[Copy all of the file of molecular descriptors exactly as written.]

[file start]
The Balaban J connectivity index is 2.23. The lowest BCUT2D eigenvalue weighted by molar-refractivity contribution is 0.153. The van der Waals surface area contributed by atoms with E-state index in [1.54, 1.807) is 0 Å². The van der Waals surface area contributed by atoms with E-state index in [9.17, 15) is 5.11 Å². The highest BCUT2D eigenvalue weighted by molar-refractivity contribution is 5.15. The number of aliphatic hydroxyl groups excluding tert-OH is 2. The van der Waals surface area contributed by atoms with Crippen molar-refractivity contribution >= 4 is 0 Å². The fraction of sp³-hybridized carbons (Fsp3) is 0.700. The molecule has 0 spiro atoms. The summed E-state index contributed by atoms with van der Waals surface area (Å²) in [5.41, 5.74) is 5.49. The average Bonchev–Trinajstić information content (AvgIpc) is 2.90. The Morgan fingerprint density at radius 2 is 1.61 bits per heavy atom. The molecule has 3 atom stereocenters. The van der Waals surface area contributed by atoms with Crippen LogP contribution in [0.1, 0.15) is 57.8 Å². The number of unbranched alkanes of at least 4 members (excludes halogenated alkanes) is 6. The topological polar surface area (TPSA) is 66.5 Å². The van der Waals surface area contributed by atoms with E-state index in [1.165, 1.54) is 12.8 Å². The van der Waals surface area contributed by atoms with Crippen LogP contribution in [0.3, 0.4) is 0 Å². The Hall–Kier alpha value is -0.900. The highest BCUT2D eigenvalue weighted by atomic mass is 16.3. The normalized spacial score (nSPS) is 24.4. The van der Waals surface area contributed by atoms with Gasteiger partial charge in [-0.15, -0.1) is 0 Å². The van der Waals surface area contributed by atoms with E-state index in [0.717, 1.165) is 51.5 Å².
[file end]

The Balaban J connectivity index is 2.23. The lowest BCUT2D eigenvalue weighted by molar-refractivity contribution is 0.153. The van der Waals surface area contributed by atoms with E-state index in [1.54, 1.807) is 0 Å². The van der Waals surface area contributed by atoms with E-state index in [9.17, 15) is 5.11 Å². The highest BCUT2D eigenvalue weighted by molar-refractivity contribution is 5.15. The number of aliphatic hydroxyl groups excluding tert-OH is 2. The van der Waals surface area contributed by atoms with Crippen molar-refractivity contribution >= 4 is 0 Å². The fraction of sp³-hybridized carbons (Fsp3) is 0.700. The molecule has 0 spiro atoms. The summed E-state index contributed by atoms with van der Waals surface area (Å²) in [5.41, 5.74) is 5.49. The average Bonchev–Trinajstić information content (AvgIpc) is 2.90. The Morgan fingerprint density at radius 2 is 1.61 bits per heavy atom. The molecule has 3 atom stereocenters. The van der Waals surface area contributed by atoms with Crippen LogP contribution in [0.1, 0.15) is 57.8 Å². The number of unbranched alkanes of at least 4 members (excludes halogenated alkanes) is 6. The topological polar surface area (TPSA) is 66.5 Å². The van der Waals surface area contributed by atoms with E-state index in [1.165, 1.54) is 12.8 Å². The van der Waals surface area contributed by atoms with Crippen LogP contribution in [0.3, 0.4) is 0 Å². The Hall–Kier alpha value is -0.900. The highest BCUT2D eigenvalue weighted by atomic mass is 16.3. The normalized spacial score (nSPS) is 24.4. The van der Waals surface area contributed by atoms with Gasteiger partial charge in [-0.15, -0.1) is 0 Å². The van der Waals surface area contributed by atoms with E-state index in [0.717, 1.165) is 51.5 Å².